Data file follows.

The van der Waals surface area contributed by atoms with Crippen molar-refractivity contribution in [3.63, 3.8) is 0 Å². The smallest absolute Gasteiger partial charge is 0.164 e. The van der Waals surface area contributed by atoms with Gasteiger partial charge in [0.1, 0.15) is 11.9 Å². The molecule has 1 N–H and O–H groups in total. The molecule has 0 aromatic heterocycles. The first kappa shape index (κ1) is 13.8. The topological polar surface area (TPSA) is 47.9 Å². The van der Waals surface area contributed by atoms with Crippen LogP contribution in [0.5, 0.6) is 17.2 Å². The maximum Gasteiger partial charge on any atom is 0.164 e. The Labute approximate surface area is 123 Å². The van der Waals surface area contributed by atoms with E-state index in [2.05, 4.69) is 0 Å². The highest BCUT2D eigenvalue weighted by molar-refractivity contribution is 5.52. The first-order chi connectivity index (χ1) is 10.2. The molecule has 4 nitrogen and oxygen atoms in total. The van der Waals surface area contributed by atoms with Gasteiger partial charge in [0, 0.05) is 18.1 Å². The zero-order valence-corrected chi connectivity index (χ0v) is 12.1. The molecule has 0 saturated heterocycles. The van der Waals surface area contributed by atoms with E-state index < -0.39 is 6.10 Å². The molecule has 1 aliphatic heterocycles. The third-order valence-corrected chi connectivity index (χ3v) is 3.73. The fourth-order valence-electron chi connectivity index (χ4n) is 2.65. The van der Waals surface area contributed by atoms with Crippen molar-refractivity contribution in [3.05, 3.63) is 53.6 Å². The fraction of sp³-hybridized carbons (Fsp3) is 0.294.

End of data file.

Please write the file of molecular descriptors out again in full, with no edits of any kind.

The van der Waals surface area contributed by atoms with Crippen molar-refractivity contribution in [3.63, 3.8) is 0 Å². The smallest absolute Gasteiger partial charge is 0.164 e. The van der Waals surface area contributed by atoms with Gasteiger partial charge in [0.1, 0.15) is 11.9 Å². The molecule has 1 N–H and O–H groups in total. The molecule has 0 aromatic heterocycles. The first kappa shape index (κ1) is 13.8. The topological polar surface area (TPSA) is 47.9 Å². The van der Waals surface area contributed by atoms with Crippen LogP contribution in [0.5, 0.6) is 17.2 Å². The maximum Gasteiger partial charge on any atom is 0.164 e. The Labute approximate surface area is 123 Å². The van der Waals surface area contributed by atoms with E-state index in [2.05, 4.69) is 0 Å². The highest BCUT2D eigenvalue weighted by molar-refractivity contribution is 5.52. The first-order chi connectivity index (χ1) is 10.2. The molecule has 4 nitrogen and oxygen atoms in total. The van der Waals surface area contributed by atoms with Gasteiger partial charge in [0, 0.05) is 18.1 Å². The zero-order valence-corrected chi connectivity index (χ0v) is 12.1. The molecule has 0 saturated heterocycles. The van der Waals surface area contributed by atoms with E-state index < -0.39 is 6.10 Å². The molecule has 1 aliphatic heterocycles. The third-order valence-corrected chi connectivity index (χ3v) is 3.73. The fourth-order valence-electron chi connectivity index (χ4n) is 2.65. The van der Waals surface area contributed by atoms with Crippen molar-refractivity contribution in [3.05, 3.63) is 53.6 Å². The fraction of sp³-hybridized carbons (Fsp3) is 0.294.